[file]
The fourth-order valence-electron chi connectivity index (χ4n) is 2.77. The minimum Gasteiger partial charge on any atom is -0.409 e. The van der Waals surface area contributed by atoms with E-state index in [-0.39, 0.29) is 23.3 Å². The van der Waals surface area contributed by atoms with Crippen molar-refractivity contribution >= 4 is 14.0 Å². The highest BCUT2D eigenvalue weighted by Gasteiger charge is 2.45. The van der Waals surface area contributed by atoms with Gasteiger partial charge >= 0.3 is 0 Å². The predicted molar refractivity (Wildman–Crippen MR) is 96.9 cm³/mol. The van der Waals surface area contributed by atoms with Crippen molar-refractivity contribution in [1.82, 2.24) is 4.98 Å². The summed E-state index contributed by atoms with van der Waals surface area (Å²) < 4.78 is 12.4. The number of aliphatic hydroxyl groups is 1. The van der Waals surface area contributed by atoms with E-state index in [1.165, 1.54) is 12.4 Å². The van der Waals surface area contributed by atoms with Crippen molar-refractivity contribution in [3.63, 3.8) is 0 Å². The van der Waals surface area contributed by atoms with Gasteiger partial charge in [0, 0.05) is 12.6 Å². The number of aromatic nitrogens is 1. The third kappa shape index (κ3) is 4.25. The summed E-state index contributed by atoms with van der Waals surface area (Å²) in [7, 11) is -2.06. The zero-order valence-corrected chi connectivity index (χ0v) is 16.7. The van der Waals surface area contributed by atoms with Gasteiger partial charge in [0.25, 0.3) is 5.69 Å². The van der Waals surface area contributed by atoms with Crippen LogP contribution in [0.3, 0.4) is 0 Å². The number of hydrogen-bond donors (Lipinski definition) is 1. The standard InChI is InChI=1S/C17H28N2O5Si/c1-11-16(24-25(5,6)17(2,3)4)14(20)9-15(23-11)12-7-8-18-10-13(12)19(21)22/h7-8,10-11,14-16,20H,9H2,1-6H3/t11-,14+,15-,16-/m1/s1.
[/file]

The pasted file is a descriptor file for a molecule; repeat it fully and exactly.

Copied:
The fourth-order valence-electron chi connectivity index (χ4n) is 2.77. The minimum Gasteiger partial charge on any atom is -0.409 e. The van der Waals surface area contributed by atoms with E-state index in [-0.39, 0.29) is 23.3 Å². The van der Waals surface area contributed by atoms with Crippen molar-refractivity contribution >= 4 is 14.0 Å². The highest BCUT2D eigenvalue weighted by Gasteiger charge is 2.45. The van der Waals surface area contributed by atoms with Gasteiger partial charge >= 0.3 is 0 Å². The predicted molar refractivity (Wildman–Crippen MR) is 96.9 cm³/mol. The van der Waals surface area contributed by atoms with Crippen molar-refractivity contribution in [1.82, 2.24) is 4.98 Å². The summed E-state index contributed by atoms with van der Waals surface area (Å²) < 4.78 is 12.4. The number of aliphatic hydroxyl groups is 1. The van der Waals surface area contributed by atoms with E-state index in [1.165, 1.54) is 12.4 Å². The van der Waals surface area contributed by atoms with Crippen molar-refractivity contribution in [3.63, 3.8) is 0 Å². The van der Waals surface area contributed by atoms with Gasteiger partial charge in [0, 0.05) is 12.6 Å². The number of aromatic nitrogens is 1. The third kappa shape index (κ3) is 4.25. The summed E-state index contributed by atoms with van der Waals surface area (Å²) in [7, 11) is -2.06. The zero-order valence-corrected chi connectivity index (χ0v) is 16.7. The van der Waals surface area contributed by atoms with Gasteiger partial charge in [0.25, 0.3) is 5.69 Å². The van der Waals surface area contributed by atoms with Crippen LogP contribution in [0.3, 0.4) is 0 Å². The number of hydrogen-bond donors (Lipinski definition) is 1. The standard InChI is InChI=1S/C17H28N2O5Si/c1-11-16(24-25(5,6)17(2,3)4)14(20)9-15(23-11)12-7-8-18-10-13(12)19(21)22/h7-8,10-11,14-16,20H,9H2,1-6H3/t11-,14+,15-,16-/m1/s1.